Grape varieties are like humans. They all have different strengths, and sometimes it’s best when they play to them. Cabernet Sauvignon and Chardonnay are the rare chameleons of the grape universe – able to turn their hands to just about anything. But take a grape like Riesling, and most wine lovers prefer it fairly naked, without oak or even its malolactic fermentation.
Yellow Muscat and Torrontes are glorious when youthful and floral. Who needs them to be aged or matured in wood? Conversely, tannic varieties such as Nerello Mascalese or Nebbiolo are in their element producing structured, serious wines for laying down. Yes, you can tame them and make carbonically macerated glou glou, but it misses the point. Why not just start with Nero d’Avola or Barbera instead?
Zweigelt is one of those grapes whose destiny has largely been to make simple, youthful wines. It’s not for nothing that it’s one of Austria’s most planted grape varieties (despite only coming into being in 1922). Not only is it straightforward in the vineyard, with plentiful yields, but it also offers up copious primary fruit, an easily recognisable spicy berry character and a bit of structure – but nothing too serious.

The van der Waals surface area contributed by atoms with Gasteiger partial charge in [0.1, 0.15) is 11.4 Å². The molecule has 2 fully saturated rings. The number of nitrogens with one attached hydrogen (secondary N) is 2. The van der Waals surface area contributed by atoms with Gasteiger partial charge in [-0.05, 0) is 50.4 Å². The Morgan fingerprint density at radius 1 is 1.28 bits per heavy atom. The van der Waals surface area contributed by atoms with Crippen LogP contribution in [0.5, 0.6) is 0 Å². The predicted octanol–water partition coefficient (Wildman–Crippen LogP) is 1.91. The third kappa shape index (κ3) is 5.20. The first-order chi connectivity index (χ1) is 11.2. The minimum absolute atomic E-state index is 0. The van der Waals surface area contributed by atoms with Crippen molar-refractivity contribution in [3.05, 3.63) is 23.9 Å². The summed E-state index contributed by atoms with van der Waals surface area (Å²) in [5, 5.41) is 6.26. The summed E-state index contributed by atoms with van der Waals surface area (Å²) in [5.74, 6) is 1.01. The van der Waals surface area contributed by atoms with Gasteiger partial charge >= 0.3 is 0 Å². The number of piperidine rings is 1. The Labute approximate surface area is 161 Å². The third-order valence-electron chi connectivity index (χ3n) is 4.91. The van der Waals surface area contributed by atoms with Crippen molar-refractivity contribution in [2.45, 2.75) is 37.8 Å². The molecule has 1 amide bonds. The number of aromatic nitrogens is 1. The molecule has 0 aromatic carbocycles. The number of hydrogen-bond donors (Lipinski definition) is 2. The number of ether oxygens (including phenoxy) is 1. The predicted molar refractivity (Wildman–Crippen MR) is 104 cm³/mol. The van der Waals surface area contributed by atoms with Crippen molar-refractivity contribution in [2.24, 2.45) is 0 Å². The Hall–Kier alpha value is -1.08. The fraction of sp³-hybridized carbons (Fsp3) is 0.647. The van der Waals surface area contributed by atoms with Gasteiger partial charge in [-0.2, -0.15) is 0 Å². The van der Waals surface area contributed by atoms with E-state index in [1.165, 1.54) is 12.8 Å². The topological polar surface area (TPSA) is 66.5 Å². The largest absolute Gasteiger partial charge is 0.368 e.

What’s not to like, if you want a simple quaffer, juicy and fruit-forward?
A group of winemakers in Austria’s Carnuntum region want to show that Zweigelt has more to offer. The newly ordained members of the Ostereichische Traditionsweingüter (ÖTW), Carnuntum chapter, have a point to prove. As the youngest quality wine region in the organisation, Carnuntum is still figuring out its identity.
Some growers (such as Dorli Muhr) have bet the farm on Blaufränkisch grown on the limestone hill of Spitzerberg, while others favour Pinot Noir. Thankfully, the heavy, oaked-to-death blends with Cabernet Sauvignon, Merlot or Syrah seem to be receding into a vanilla-infused twilight.
An online tasting hosted by Wine & Partners this week showed 10 single vineyard Zweigelts, from 10 different ÖTW members in Carnuntum representing five of their so-far confirmed erste lage (single vineyard) sites. Each winemaker presented their wine during an informative 90 minute session.